Is "Tanning Mom" an Addict?
A child endangerment case in New Jersey sheds light on "tanorexia."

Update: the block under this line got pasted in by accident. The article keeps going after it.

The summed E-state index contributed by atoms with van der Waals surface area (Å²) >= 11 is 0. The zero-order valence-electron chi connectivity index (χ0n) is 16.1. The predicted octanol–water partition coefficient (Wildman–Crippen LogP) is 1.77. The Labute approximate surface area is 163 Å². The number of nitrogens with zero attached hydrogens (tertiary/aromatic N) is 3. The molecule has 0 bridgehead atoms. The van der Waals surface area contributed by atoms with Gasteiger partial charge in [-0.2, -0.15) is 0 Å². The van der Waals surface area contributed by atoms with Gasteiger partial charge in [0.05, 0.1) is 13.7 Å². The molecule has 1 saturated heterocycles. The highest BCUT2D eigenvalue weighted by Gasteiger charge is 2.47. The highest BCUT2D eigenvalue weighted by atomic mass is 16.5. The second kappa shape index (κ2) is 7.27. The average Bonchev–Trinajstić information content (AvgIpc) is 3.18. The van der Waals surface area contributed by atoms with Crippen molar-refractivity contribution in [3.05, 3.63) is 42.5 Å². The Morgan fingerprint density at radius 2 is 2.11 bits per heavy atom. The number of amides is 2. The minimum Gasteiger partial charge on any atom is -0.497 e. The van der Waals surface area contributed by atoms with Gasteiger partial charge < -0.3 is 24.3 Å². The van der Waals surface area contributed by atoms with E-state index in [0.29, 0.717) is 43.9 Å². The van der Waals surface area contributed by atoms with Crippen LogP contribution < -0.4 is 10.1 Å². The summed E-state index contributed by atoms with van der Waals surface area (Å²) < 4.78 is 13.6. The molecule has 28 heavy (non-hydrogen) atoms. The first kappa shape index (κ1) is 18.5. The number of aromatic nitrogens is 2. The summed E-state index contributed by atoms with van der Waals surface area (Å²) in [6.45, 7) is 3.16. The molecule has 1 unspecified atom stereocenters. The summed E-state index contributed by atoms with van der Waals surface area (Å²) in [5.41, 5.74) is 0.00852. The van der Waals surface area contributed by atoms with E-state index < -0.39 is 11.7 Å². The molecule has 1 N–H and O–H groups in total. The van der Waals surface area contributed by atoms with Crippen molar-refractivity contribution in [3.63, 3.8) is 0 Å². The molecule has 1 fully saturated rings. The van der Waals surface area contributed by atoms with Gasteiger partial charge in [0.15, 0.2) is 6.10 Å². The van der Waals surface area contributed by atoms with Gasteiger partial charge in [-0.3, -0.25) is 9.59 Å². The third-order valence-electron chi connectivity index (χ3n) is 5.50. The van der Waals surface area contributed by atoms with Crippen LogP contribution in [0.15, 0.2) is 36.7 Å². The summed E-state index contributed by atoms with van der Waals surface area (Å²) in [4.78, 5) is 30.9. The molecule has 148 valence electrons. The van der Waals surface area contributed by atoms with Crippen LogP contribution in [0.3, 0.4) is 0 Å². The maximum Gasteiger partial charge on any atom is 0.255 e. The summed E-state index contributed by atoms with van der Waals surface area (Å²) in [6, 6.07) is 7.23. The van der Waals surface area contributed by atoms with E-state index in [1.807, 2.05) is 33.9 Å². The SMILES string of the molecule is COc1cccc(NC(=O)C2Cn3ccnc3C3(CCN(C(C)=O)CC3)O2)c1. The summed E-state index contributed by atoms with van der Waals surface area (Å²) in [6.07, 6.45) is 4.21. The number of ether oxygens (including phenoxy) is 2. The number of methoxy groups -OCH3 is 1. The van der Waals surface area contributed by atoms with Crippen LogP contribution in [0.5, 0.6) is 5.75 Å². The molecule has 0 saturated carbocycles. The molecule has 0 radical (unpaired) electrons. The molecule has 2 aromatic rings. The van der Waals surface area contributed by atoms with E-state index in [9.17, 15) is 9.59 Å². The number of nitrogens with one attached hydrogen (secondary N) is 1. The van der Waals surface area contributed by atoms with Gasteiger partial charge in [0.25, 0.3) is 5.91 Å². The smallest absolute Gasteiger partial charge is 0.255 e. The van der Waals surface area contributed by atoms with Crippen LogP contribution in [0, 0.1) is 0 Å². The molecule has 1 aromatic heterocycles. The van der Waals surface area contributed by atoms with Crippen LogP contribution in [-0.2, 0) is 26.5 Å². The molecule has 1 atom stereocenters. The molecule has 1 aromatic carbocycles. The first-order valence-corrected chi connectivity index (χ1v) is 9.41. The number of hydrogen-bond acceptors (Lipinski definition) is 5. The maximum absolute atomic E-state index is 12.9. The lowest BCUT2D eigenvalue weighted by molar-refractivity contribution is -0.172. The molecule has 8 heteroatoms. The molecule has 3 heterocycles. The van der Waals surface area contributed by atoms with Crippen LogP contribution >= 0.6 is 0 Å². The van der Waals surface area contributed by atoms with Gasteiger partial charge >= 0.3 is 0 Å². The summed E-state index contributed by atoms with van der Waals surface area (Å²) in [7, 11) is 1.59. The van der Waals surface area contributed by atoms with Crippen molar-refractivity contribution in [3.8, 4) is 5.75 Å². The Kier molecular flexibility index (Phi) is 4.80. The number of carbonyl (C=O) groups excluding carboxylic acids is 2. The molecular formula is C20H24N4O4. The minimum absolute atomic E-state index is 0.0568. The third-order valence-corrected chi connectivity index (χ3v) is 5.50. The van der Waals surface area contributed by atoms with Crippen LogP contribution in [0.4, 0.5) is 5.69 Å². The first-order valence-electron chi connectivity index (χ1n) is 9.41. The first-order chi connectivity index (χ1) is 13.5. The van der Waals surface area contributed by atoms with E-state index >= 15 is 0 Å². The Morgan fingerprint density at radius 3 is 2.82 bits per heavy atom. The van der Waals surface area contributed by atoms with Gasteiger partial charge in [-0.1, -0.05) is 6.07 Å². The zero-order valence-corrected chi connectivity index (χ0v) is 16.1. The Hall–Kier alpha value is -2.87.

Is New Jersey "tanning mom" addicted to UV rays? And is her alleged "tanorexia" evidence towards allegations that she dangerously subjected her child to a tanning bed? Child services visited Patricia Krentcil after her five-year-old daughter told the school nurse that the rash on her body was from visiting a tanning booth with her mom. Photos of the “tanning mom” have surfaced in the media—showing skin the color and texture of fruit leather—and causing concern that she may be suffering from a tanning addiction. "When you look at this, this is somebody who has a problem who most likely has a condition called 'tanorexia,' where they just don't realize just how much color they have," says New York dermatologist Doris Day. "She's at higher risk for skin cancer, and it also doesn't send the right message to her child." The owner of the New Jersey tanning salon City Tropics says Krentcil tans about 20 times per month, five days per week, and does the maximum time of 12 minutes in the standup booth—which is the most intense bed. Krentcil, who was charged with child endangerment, claims she is innocent, and that her daughter never entered the booth with her. "Obviously, she tans," says her attorney John Caruso, but "to call her an addict, I think is a real leap. It feels like it's being exaggerated, to be like, 'Well look at her, she must have done this.'" If convicted, she faces up to ten years in prison.